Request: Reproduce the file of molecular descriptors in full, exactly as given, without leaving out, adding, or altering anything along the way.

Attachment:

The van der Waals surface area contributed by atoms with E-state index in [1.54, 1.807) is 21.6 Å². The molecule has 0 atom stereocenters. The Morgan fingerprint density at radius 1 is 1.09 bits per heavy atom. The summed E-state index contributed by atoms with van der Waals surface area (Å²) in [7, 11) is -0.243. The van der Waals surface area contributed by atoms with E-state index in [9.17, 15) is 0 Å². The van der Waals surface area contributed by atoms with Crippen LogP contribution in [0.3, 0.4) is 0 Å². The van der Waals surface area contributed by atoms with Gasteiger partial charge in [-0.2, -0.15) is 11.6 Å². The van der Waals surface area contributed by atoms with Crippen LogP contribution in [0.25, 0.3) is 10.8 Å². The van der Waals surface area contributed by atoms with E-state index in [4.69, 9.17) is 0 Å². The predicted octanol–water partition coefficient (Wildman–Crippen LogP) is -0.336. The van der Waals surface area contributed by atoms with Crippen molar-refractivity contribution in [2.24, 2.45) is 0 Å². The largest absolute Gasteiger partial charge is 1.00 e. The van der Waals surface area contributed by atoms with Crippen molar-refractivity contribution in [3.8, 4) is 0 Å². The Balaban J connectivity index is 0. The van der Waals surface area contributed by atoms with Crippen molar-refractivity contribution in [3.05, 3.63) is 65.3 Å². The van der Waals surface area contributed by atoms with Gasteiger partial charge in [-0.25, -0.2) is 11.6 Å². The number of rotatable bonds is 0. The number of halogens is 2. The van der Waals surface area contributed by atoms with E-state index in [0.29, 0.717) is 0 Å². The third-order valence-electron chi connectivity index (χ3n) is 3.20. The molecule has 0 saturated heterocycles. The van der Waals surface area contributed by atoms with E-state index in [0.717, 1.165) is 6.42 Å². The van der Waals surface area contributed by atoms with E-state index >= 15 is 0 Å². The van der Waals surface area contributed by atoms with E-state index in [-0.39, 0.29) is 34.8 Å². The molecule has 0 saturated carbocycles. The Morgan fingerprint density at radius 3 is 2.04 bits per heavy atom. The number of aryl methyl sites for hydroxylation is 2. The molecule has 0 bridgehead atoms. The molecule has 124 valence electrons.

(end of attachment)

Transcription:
The van der Waals surface area contributed by atoms with E-state index in [1.54, 1.807) is 21.6 Å². The molecule has 0 atom stereocenters. The Morgan fingerprint density at radius 1 is 1.09 bits per heavy atom. The summed E-state index contributed by atoms with van der Waals surface area (Å²) in [7, 11) is -0.243. The van der Waals surface area contributed by atoms with E-state index in [9.17, 15) is 0 Å². The van der Waals surface area contributed by atoms with Crippen LogP contribution in [0.3, 0.4) is 0 Å². The van der Waals surface area contributed by atoms with Gasteiger partial charge in [-0.2, -0.15) is 11.6 Å². The van der Waals surface area contributed by atoms with Crippen LogP contribution in [0.25, 0.3) is 10.8 Å². The van der Waals surface area contributed by atoms with E-state index in [4.69, 9.17) is 0 Å². The predicted octanol–water partition coefficient (Wildman–Crippen LogP) is -0.336. The van der Waals surface area contributed by atoms with Crippen molar-refractivity contribution in [2.24, 2.45) is 0 Å². The largest absolute Gasteiger partial charge is 1.00 e. The van der Waals surface area contributed by atoms with Crippen molar-refractivity contribution in [3.8, 4) is 0 Å². The Balaban J connectivity index is 0. The van der Waals surface area contributed by atoms with Crippen molar-refractivity contribution in [3.05, 3.63) is 65.3 Å². The van der Waals surface area contributed by atoms with Gasteiger partial charge in [-0.25, -0.2) is 11.6 Å². The number of rotatable bonds is 0. The number of halogens is 2. The van der Waals surface area contributed by atoms with E-state index in [0.29, 0.717) is 0 Å². The third-order valence-electron chi connectivity index (χ3n) is 3.20. The molecule has 0 saturated heterocycles. The van der Waals surface area contributed by atoms with E-state index in [0.717, 1.165) is 6.42 Å². The van der Waals surface area contributed by atoms with E-state index >= 15 is 0 Å². The van der Waals surface area contributed by atoms with E-state index in [-0.39, 0.29) is 34.8 Å². The molecule has 0 saturated carbocycles. The Morgan fingerprint density at radius 3 is 2.04 bits per heavy atom. The number of aryl methyl sites for hydroxylation is 2. The molecule has 0 bridgehead atoms. The molecule has 124 valence electrons.